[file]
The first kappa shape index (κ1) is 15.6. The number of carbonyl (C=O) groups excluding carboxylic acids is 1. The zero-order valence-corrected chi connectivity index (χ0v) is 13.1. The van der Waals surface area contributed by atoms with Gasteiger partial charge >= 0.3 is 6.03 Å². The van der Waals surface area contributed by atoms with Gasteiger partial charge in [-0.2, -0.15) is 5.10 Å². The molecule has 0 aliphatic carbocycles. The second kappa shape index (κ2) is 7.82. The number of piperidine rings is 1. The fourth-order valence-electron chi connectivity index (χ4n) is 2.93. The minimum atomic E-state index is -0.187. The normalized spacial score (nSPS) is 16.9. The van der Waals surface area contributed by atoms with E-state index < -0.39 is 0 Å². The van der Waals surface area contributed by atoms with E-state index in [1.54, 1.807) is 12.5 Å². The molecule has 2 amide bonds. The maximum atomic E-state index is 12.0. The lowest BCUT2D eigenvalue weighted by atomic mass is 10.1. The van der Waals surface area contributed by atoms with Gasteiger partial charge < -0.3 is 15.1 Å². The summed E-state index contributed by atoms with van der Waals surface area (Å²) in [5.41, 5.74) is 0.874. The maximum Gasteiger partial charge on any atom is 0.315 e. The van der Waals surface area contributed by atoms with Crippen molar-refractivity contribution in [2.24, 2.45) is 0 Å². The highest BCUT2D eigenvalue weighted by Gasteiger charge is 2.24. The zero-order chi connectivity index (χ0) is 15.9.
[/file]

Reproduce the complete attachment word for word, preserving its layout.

The first kappa shape index (κ1) is 15.6. The number of carbonyl (C=O) groups excluding carboxylic acids is 1. The zero-order valence-corrected chi connectivity index (χ0v) is 13.1. The van der Waals surface area contributed by atoms with Gasteiger partial charge >= 0.3 is 6.03 Å². The van der Waals surface area contributed by atoms with Gasteiger partial charge in [-0.2, -0.15) is 5.10 Å². The molecule has 0 aliphatic carbocycles. The second kappa shape index (κ2) is 7.82. The number of piperidine rings is 1. The fourth-order valence-electron chi connectivity index (χ4n) is 2.93. The minimum atomic E-state index is -0.187. The normalized spacial score (nSPS) is 16.9. The van der Waals surface area contributed by atoms with E-state index < -0.39 is 0 Å². The van der Waals surface area contributed by atoms with E-state index in [1.54, 1.807) is 12.5 Å². The molecule has 2 amide bonds. The maximum atomic E-state index is 12.0. The lowest BCUT2D eigenvalue weighted by atomic mass is 10.1. The van der Waals surface area contributed by atoms with Gasteiger partial charge < -0.3 is 15.1 Å². The summed E-state index contributed by atoms with van der Waals surface area (Å²) in [5.41, 5.74) is 0.874. The maximum Gasteiger partial charge on any atom is 0.315 e. The van der Waals surface area contributed by atoms with Crippen molar-refractivity contribution in [2.24, 2.45) is 0 Å². The highest BCUT2D eigenvalue weighted by Gasteiger charge is 2.24. The zero-order chi connectivity index (χ0) is 15.9.